In what Egyptian activists described as a new chapter of Egypt-Israel normalisation, the first-ever commercial flight by the national airliner EgyptAir landed in Tel Aviv’s Ben Gurion airport on 3 October.
Both countries agreed that four EgyptAir flights will fly to Tel Aviv weekly. Since the 1980s, the only flights between Cairo and Tel Aviv have been operated by unmarked planes – under the company Air Sinai, a subsidiary of EgyptAir, unfamiliar to many Egyptians without the country’s flag.
According to political sociologist Dr Said Sadek, Egypt is picking up on regional trends and alliances in a bid to subtly send a message to US President Joe Biden, Israel’s main ally, with whom Egyptian President Abdel-Fattah El-Sisi has had a tense relationship.
Observers believe that Cairo has been working on leveraging its diplomatic power to restore its regional clout after feeling that normalisation agreements between Israel and other key actors, such as the United Arab Emirates (UAE), have threatened its influence in the Middle East.
This theory was quite clear in May when Egypt successfully brokered a ceasefire to end the devastating conflict in Gaza, which left 274 Palestinians, including 66 children, and 12 Israelis dead, and saw over 1,000 homes in Gaza destroyed and up to 50,000 Palestinians displaced by Israeli bombardments.
EgyptAir flights to Israel came almost three weeks after Sisi hosted Israeli Prime Minister Naftali Bennett in the Red Sea resort of Sharm El-Sheikh on 13 September, the first visit to the country by an Israeli premier in over a decade.
Both Sisi and Bennett discussed several topics, including the peace process between the Israelis and Palestinians and the reconstruction of the Gaza Strip.
While Israelis hailed the move as a cause for celebration, Egyptian social media reacted with satire, especially since it came three days prior to the 1973 October War anniversary.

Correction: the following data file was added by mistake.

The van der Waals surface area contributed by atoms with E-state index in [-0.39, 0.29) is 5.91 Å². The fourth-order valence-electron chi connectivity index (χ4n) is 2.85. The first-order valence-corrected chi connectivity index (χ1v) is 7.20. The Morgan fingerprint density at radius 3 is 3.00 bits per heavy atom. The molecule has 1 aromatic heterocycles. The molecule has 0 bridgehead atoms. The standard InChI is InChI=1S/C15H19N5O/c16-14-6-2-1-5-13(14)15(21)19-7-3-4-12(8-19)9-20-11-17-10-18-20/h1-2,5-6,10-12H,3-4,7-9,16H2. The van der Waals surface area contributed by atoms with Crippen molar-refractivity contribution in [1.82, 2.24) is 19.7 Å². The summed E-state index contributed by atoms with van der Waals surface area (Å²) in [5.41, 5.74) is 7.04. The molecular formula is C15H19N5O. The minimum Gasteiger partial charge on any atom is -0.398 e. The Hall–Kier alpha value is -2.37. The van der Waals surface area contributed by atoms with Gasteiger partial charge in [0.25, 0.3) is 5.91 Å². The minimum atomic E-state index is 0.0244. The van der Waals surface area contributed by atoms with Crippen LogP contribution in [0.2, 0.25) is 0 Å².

One Twitter user wrote sarcastically: “On the occasion of the anniversary of October [war], it’s as if Egypt apologises for the airstrike [by] landing an Egyptian flight in Tel Aviv.”
Another tweeted in a similar tone: “Marking Sisi’s victory over Israel on October 6, he gave orders to send direct flights to Tel Aviv.”
However, Sadek believes that social media has become less effective in recent years.
“Even though anti-Israel sentiments remain among Islamists and pan-Arabists, the general public tends to be less vocal,” political sociologist Dr Said Sadek told The New Arab.
“Egyptian activism has lost its edge. The so-called online activists have been failing to mobilise against Sisi since 2013,” he added.
The relationship between Egypt and Israel has always been rather complicated. Despite a technical state of peace with Israel since the late 1970s, the Egyptian public has been at loggerheads with their country’s successive regimes over normalisation.
Ordinary Egyptians view Israel as a coloniser of Palestine since the 1948 war, an oppressor of the Palestinian people, and a former occupier of Egypt’s Sinai Peninsula.
On the other hand, diplomatically and commercially, the regime has been treating the self-proclaimed Jewish state as a friendly country with which it has strong ties in several areas.
However, four years ago, the Egyptian parliament, known for being loyal to Sisi, sacked MP Tawfik Okasha for hosting the Israeli ambassador at his home over dinner.
In 2018, controversial English literature professor Mona Prince was also fired from Suez university for attempting to engage in cultural activities with the Israeli embassy. Her photo with the Israeli ambassador angered social media activists.
In 2014, a year after the Egyptian army overthrew late Islamist president Mohamed Morsi, Sisi fostered warmer ties with Israel, advocating the two-state solution and co-existence between Palestinians and Israelis.
“I tell the Palestinian people it’s extremely important … to overcome the differences and not to lose opportunities and to be ready to accept co-existence with the other, with Israelis in safety and security,” said Sisi in his speech at the United Nations General Assembly back in September 2017.
“We have an excellent experience in Egypt in peace with you for longer than 40 years,” he added, addressing the Israelis.
The looming question now is whether Sisi’s attempts are effective or even genuine.
“The Palestinian problem has no solution, just a settlement and an endless ceasefire… Neither is there a military solution. Both Iran and Turkey will never enter into a war with Israel,” Sadek argued.
“Gaza and the West Bank are too poor to sustain an independent state and the Palestinians know this, [while] Sisi and all regional leaders [also] know there is no solution nor economic basis for any Palestinian state,” he added.
“All the talk about a two-state solution is nothing but rhetoric for domestic consumption for the masses,” Sadek concluded.